HERE ARE THREE ZANU PF HARDLINERS: General Chiwenga, Mugabe's top Commander, happily congratulates the president soon after his inauguration at State House on Sunday June 29. Misheck Sibanda, the Secretary to the President and Cabinet, can be seen in the background, partly obscured by the General. These are the men who are causing Tsvangirai endless headaches. But he insists Mugabe, at least, is "not the problem."
Zimbabwe's dictator, Robert Mugabe and his security chiefs have refused to disband JOC (the Joint Operations Command, which was at the forefront of strategising Mugabe's retention of power in the chaotic aftermath of the March elections in 2008).
Instead, JOC still sits regularly, thumbing its nose at the Inclusive Government. The meetings, some of which I have reported here before, are mainly held in two places: at State House, which Mugabe now uses as his preferred office after moving his family to his mansion in Helensvale, Borrowdale, a minute's drive from Gideon Gono's house, just off Carrick Creagh Road) or at the house in Highlands that I have mentioned here before.
The Global Political Agreement (GPA) signed by Mugabe, Tsvangirai and Mutambara commits to the creation of a National Security Council, on which Tsvangirai is guaranteed a seat.
The Service Chiefs and Mugabe hav simply ensured that the Security Council never meets.
The MDC-T made the mistake of assuming that the creation of a National Security Council meant the disbanding of JOC.
The agreement says nothing about disbanding JOC. Based on this, the Service Chiefs and Mugabe have said the continued meetings of JOC are legal and not in violation of the agreement. Technically, they are correct. The letter of the agreement certainly indicates this. But only if you are being legalistic and insincere.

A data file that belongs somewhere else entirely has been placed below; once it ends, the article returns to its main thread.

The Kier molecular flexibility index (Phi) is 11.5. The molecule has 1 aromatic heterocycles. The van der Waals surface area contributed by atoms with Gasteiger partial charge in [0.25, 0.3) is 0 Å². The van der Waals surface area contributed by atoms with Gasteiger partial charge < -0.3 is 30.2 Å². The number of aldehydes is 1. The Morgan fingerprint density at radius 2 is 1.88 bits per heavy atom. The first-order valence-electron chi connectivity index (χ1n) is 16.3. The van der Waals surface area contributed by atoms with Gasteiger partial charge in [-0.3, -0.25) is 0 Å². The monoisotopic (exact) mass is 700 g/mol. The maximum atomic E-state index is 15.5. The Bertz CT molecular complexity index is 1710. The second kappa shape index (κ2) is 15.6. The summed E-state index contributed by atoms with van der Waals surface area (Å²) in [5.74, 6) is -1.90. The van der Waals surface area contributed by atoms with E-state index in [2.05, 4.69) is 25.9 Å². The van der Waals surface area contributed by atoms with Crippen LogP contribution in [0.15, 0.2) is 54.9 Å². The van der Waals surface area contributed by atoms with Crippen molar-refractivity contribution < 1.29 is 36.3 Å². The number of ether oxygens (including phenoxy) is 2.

The spirit of the same agreement, however, suggests that the body should not even be meeting anymore.
Meantime, the MDC-T has been reduced to demanding that the National Security Council meets "without further delay".
They bemoaned the failure by the Council to meet in their Resolution this past Sunday, the one in which they said they had referred the matter to SADC. (Another cock-up I shall be discussing in detail in a later posting this evening).
I also know for a fact that the Prime Minister "invited" the Service Chiefs to have a cup with them for familiarisation purposes and got back the following response (within the day):
"We don't report to a Prime Minister. Send your request through our Commander-in Chief (President Mugabe)."
It is not known whether Tsvangirai put his request to Mugabe in their one-on-one Monday meetings, but the fact that he has failed to meet the Service Chiefs to date says a lot.
As I told you around the time Tsvangirai was sworn in (and I was told that I was dreaming and was wrong, the tide had turned etc), Mugabe was clear from the outset that Tsvangirai had to be kept as far away from the Defence Forces as possible.
The Prime Minister, who keeps telling us about hardliners and how Mugabe is such a dandy chap, needs to look no further than Mugabe to find the gang leader of these "residual elements".
So far, he is insisting that he needs Mugabe in order to give Zimbabweans a solution.